Thursday, July 15, 2010
Customer, the new Marketer
Indu Mahapatra, Soumyasankha Maiti, XIMB
A prize money of Rs. 50 lakh and 1% on the turnover: this is the new promo campaign for anyone who comes up with a hit new flavour for Lays. This is in essence the idea of Co-Creation wherein you are involving the consumer (one of the stake holders) of your product into its development.
If winter comes can spring be far behind? So almost at the same time Bingo asked people to create games, quizzes et al, around the theme “Bingo har angle se mmm..”. It got the wackiest of responses from someone suggesting George Bush should say “I’m sending Bingo ChilliDhamaka to Iraq”, and not bombs; to a blind man seeing with his mind’s eye how “yummy” the chips were.
The new trend is to use the global brainpower to develop new products, new commercials, and new virals – whatever a global brainstorming to solve your problems.Every solution has a reward and big corporation is asking Innocentive (Innovation+Incentive) for help.
Customer is the Designer
‘Customer is the King’ not only in terms of purchasing power and negotiation, customers are now contributing everywhere; starting from creating ad campaigns, product or service development contests, co-creating for the corporations by tapping into their intellectual capital, who in exchange give them a direct say in what actually gets produced, manufactured, developed, designed, serviced, or processed. Consumerism will never be the same.
P&G realised it, when the then CEO, A.G. Lafley, found that he was running out of ideas and it was getting impossible to keep up with the demands of consumers. P&G’s Connect + Develop were launched to ask customers to help. Its “Pringles Prints”, where interesting things were printed directly on the chips was launched at almost no cost & in no time. Through ‘Connect’, it found a small bakery in Italy which could do the job for them, proving cheaper & faster than developing the process in-house.
And the results so far have been amzing, to say the least: everything, from Swiffer Wet Jet, Olay Daily Facials, Crest Whitestrips & Night Effects, to Mr. Clean Autodry, Kandoo baby wipes and Lipfinity.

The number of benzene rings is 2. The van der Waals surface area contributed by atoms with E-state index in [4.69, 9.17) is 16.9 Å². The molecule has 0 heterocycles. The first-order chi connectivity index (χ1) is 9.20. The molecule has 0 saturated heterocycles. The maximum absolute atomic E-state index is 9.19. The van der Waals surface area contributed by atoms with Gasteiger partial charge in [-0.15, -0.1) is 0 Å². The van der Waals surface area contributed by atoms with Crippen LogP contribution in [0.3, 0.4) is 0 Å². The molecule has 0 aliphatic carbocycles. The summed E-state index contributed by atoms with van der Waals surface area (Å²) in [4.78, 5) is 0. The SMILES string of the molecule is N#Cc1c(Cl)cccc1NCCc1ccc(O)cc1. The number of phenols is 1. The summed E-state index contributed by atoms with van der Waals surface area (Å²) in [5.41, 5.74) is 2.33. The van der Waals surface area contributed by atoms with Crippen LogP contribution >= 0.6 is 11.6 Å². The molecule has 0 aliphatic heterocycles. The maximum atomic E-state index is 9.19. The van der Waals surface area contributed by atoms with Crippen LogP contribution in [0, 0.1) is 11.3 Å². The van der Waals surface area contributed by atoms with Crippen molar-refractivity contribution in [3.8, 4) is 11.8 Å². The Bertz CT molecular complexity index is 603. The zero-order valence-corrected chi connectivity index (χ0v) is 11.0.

Most companies are trying to translate the enthusiasm of their most highly-engaged customers into valuable marketing. For the customers it can be any of the following:
•Status: people love to be seen; love to show off their creative skills and thinking
•Bespoke lifestyle: something consumers have been personally involved in should guarantee goods, services and experiences that are tailored to their needs
•Cold hard cash: getting a well deserved reward or even a profit cut for helping a company develop The Next Big Thing is irresistible
•Employment: in an almost ironic twist, customer-made is turning out to be a great vehicle for finding employment, as it helps companies recruit their next in-house designer, guerrilla advertising agency or brilliant strategist
•Fun and involvement:there's pleasure and satisfaction to be derived from making and creating, especially for brands one loves, likes or at least feels empathy for
How different is it?
Unlike most advertisements which furnish the consumers with all the information about the products, mob marketing ensures consumers get involved with the brand and have a feel of it. Consumers today are often well informed and selling them ideas extolling brands may eventually end up pushing the customer away. It is difficult now to influence consumers purely by overwhelming them with information and ‘nice’ advertisements.